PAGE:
By | Prabodh Sirur | Vice President – HR at Manipal Technologies Ltd.
Some Narayana Murthys are born and some are made by others. Today I am writing about those who made it big thanks to their wives.
Michelle Obama’s story
The story goes like this …
Once President Obama and the First Lady, Michelle Obama decided to go out for a casual dinner and landed in a small restaurant. Michelle told her husband that the owner of the restaurant was in love with her during her young days. Obama, after listening to her story, said, “So if you had married him, you would now be the owner of this lovely restaurant,” to which Michelle responded, “No. If I had married him, he would now be the President.”
When Barack met Michelle in 1988, he was a junior lawyer. In 1992, the year they got married, Barack started teaching constitutional law. In 1996, he was elected to the Illinois State Senate. In 2005, he was sworn as a U.S. senator. In 2008, he became the President of the United States.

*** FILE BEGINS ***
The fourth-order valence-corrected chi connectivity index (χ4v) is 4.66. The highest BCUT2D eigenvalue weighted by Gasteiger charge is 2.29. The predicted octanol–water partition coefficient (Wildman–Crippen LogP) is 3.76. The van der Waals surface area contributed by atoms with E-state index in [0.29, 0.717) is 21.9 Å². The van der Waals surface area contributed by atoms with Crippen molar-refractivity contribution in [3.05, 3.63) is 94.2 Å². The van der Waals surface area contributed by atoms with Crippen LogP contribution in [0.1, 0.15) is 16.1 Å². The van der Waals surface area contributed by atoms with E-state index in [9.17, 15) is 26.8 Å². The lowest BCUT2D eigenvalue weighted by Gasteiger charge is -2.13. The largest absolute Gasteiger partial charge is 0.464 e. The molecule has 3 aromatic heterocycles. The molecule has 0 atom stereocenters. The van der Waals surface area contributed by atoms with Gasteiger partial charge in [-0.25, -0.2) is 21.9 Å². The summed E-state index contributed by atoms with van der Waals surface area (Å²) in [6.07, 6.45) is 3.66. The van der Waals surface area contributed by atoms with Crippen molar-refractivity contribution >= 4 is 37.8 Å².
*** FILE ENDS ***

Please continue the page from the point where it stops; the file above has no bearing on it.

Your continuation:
This story of Barack Obama’s 20 years’ journey speaks volumes about the focus Michelle had in making her husband the most powerful person in the world.
Story of two sisters
Sudha and Jayashree, the two brilliant sisters, were gold medalists all through. Sudha studied Electrical Engineering and Jayashree did her masters in Physics from IIT. Both these sisters came from a middle-class family from a not-so-big city of Hubli, Karnataka.
Sudha married Narayana Murthy, a shy young man from a humble background who wanted to build an orphanage at some point in time in future. Jayashree married Gururaj Deshpande who also had a modest background.
Today both Narayana Murthy and Gururaj are billionaires. Narayana Murthy founded Infosys, an IT behemoth employing some 200,000 plus people. Gururaj is a venture capitalist, entrepreneur, philanthropist and one of the richest Indian Americans.
Is it a coincidence that both the sisters became billionaires?
Could these men have become big without these ladies in their lives?
I don’t think so.
I have not elaborated much about the above two stories. A lot of information about them is already available on the internet. Indira’s story is not known to many so giving a bigger space for her.